Thursday, May 29, 2014

Last thoughts on San Francisco

The best part of my trip was of course catching up with friends and family. But I also got a chance to see the City in so many ways — on the seedy walk to pick up our race bibs, as a jogger, and riding the post-race shuttle with guys dressed as Snoopy and Tweety. Plus I drove up California Street, past Nob Hill and Lower Pacific Heights, where I lived in my very first apartments. I even drove past streets I didn't know if only because I'd never walked or taken the bus that far. It's funny how places change — the City was as memorable as ever, yet there's always more to discover. Cheers to San Francisco!

Wednesday, May 28, 2014

Bay to Breakers 2014

A month before the San Francisco Bay to Breakers, I decided it would be fun to trek the 7.46 miles. (That’s 12K to those of you who are runners or love math.)

I hadn’t run or even walked 7.46 miles since the last time I did the Bay to Breakers, 20 years ago.

But this would be a chance to hang with Ruth and get back to the City. So I trained as much as I could, running and walking and adding yoga to the mix. At Highlander, Susie and Scott gave me advice and "You got this!" pep talks. Ruth, on the other hand, needed no such encouragement: She just ran seven miles the week before the race.

On race day, we went to our corral with plenty of time to check out the costumes. Fortunately none of the naked runners started in the 10–12-minute-mile group.

As SNL’s Stefon might have said, this race had everything. Tutus, capes, unicorn hats, girls in body paint, men in see-through mesh shorts. People sitting on the course and spectators wandering in.

Ruth and I lost each other about a minute after we crossed the starting line. (To her credit, she actually tried to find me.) I spent most of the race jockeying for a position among the runners and walkers, looking for those mile markers.

Thankfully the only hill was about two miles in. It doesn’t look bad, but I felt it more than I saw it.

After getting Ruth's finish-line text, I decided to run the last bit. Unfortunately I had an idealized vision of the finish line, thanks to seeing too many races in movies: I'd imagined the finish as a straight shot, but the course kept curving around and around.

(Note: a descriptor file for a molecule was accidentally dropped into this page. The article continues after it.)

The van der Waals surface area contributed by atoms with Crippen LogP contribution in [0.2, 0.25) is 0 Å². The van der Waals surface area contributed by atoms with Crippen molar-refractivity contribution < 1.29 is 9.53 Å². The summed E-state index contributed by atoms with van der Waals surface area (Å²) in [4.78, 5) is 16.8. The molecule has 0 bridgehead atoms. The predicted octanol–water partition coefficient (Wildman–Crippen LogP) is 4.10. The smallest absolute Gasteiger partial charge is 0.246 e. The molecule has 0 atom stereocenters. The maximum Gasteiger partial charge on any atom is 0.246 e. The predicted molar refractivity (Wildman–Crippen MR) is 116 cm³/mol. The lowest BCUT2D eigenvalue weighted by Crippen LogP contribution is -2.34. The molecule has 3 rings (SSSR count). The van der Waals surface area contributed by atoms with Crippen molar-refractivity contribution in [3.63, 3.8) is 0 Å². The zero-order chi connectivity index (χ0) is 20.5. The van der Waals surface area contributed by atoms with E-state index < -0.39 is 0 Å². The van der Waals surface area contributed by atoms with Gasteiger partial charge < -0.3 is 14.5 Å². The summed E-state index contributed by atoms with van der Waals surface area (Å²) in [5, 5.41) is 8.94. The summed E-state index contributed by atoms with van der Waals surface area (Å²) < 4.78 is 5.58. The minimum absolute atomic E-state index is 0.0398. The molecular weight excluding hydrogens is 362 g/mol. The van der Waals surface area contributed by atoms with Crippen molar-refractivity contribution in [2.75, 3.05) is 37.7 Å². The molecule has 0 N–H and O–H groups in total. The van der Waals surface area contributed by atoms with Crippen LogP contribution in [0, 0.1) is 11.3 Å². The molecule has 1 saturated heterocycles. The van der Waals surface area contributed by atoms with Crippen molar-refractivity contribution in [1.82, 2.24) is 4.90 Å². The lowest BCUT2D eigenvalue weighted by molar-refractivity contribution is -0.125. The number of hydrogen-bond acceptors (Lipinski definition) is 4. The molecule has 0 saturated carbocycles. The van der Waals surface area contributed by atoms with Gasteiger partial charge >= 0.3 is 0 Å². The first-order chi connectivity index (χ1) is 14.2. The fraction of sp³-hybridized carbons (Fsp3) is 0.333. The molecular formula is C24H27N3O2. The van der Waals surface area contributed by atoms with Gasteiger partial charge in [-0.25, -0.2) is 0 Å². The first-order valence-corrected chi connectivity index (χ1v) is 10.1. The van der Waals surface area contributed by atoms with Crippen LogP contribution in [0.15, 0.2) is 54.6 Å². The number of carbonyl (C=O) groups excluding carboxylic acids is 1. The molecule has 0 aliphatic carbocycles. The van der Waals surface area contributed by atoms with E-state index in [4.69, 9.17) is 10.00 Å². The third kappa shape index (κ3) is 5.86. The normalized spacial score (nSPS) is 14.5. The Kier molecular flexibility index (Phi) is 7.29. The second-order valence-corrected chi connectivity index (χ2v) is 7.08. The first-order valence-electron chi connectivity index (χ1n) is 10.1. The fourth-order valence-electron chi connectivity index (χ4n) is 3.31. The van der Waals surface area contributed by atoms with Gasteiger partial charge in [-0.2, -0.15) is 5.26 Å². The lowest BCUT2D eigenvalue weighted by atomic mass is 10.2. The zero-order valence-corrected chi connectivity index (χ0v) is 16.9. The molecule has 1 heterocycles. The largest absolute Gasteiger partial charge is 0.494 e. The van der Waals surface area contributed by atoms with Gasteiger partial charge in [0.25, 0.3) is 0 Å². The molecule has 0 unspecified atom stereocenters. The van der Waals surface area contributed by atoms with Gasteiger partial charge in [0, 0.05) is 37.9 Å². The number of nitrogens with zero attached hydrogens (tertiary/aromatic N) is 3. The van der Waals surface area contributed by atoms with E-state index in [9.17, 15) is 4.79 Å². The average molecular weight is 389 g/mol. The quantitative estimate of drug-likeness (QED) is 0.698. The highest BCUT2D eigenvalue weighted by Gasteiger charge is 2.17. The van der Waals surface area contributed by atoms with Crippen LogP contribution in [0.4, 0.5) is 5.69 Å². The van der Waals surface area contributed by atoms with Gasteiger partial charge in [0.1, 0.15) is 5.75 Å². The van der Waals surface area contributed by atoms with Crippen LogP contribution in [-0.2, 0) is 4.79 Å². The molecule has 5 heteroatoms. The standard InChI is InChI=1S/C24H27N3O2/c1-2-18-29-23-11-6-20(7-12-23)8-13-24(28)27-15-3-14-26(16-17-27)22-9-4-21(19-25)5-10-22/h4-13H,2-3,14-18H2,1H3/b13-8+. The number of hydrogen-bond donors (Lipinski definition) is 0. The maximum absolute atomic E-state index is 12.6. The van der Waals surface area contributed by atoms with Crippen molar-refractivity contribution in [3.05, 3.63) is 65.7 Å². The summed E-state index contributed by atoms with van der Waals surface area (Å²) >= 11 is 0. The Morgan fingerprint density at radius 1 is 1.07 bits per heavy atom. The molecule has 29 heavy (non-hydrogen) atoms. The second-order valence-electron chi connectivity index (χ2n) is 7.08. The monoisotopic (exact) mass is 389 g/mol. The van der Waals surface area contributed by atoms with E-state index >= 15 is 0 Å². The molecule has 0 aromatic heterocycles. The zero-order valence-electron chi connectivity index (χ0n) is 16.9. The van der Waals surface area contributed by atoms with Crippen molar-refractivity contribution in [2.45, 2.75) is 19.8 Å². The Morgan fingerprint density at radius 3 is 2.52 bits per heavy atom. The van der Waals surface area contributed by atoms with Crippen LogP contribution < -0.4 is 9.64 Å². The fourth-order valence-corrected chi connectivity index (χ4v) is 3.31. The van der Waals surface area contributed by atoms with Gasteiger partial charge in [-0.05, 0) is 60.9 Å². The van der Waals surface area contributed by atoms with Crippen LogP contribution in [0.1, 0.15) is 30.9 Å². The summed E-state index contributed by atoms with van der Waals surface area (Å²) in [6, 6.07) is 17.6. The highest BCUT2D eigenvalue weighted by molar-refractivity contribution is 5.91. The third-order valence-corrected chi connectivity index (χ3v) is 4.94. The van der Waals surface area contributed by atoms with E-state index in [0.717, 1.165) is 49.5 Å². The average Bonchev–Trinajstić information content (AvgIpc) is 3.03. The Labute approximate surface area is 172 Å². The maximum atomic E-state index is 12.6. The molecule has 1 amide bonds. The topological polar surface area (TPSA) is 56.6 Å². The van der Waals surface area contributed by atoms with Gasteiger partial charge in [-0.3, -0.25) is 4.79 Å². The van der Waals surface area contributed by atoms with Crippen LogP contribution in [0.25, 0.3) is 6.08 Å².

I finally wound past two penguin-costumed walkers for a finish in 1 hour, 51 minutes: 17,007th out of 28,253, if you must know. But it was a 12K sans incident, with a burger and fries afterward!

Monday, May 26, 2014

Friendship and photobombers

Though Liz and I have been friends for decades, I’ve gotten to know her family in a slow and piecemeal fashion. (One day I hope to finally meet her husband, Michael!)

While I was in San Francisco, Michael was in Chicago with their daughter, Alexandra, whom I met two years ago when she was an easygoing, polenta-eating baby.

This trip, Liz and I hung out at the house with her 2-year-old twins, Hayden and Matthew.

We played with alphabet puzzles and Liz asked, “Who wants dinner?”

“No one,” said Hayden, the redheaded joker. He sometimes looks serious, but then he breaks out into a smile.

Over Mexican food and the frequent opening and closing of sippy cups, we caught up about our lives and what our college friends have been up to.

Then there was basketball and t-ball — Matthew has quite the swing and I stood farther away than was probably necessary.

I snapped some photos, but it was surprisingly hard to get everyone in focus. (I miss my digital camera.) The selfies were also challenging: Why does Hayden look like a shadowy photobomber? Why do we all look surprised? Where was Liz in that last shot, and where was Hayden going?

After the photos it was time call it a night. The boys stood at the window and waved goodbye. And stayed there waving after I left. Liz, thanks for telling me; it's nice to hear.

I hope to see all of you — together — soon. Those will be some crazy selfies.

Sunday, May 25, 2014

Linda and the Shanghai dumpling

Last Friday, Linda and I met for lunch in San Francisco.

There are plenty of restaurants in walking distance from her work, but we went to Yank Sing for dim sum (or "deem sum," as it is more likely spelled).

We talked about life over baskets of dumplings, dumplings, and more dumplings. Having grown up with shumai and gyoza, I pretty much love any dumpling, but I have a special affection for the Shanghai dumpling. (Here's Yank Sing's photo of their version.)

Apparently I can experience these dumplings only once every seven years. Unless I can learn how to make them or find a place in L.A. that serves them. Anyone?

When you're in San Francisco, be sure to visit. And get the pork buns, too. And the honey walnut shrimp — because even though it's a bit hakujin, it's so good.

Linda, thank you for the years of friendship and the wonderful lunch. I'll try to see you again soon!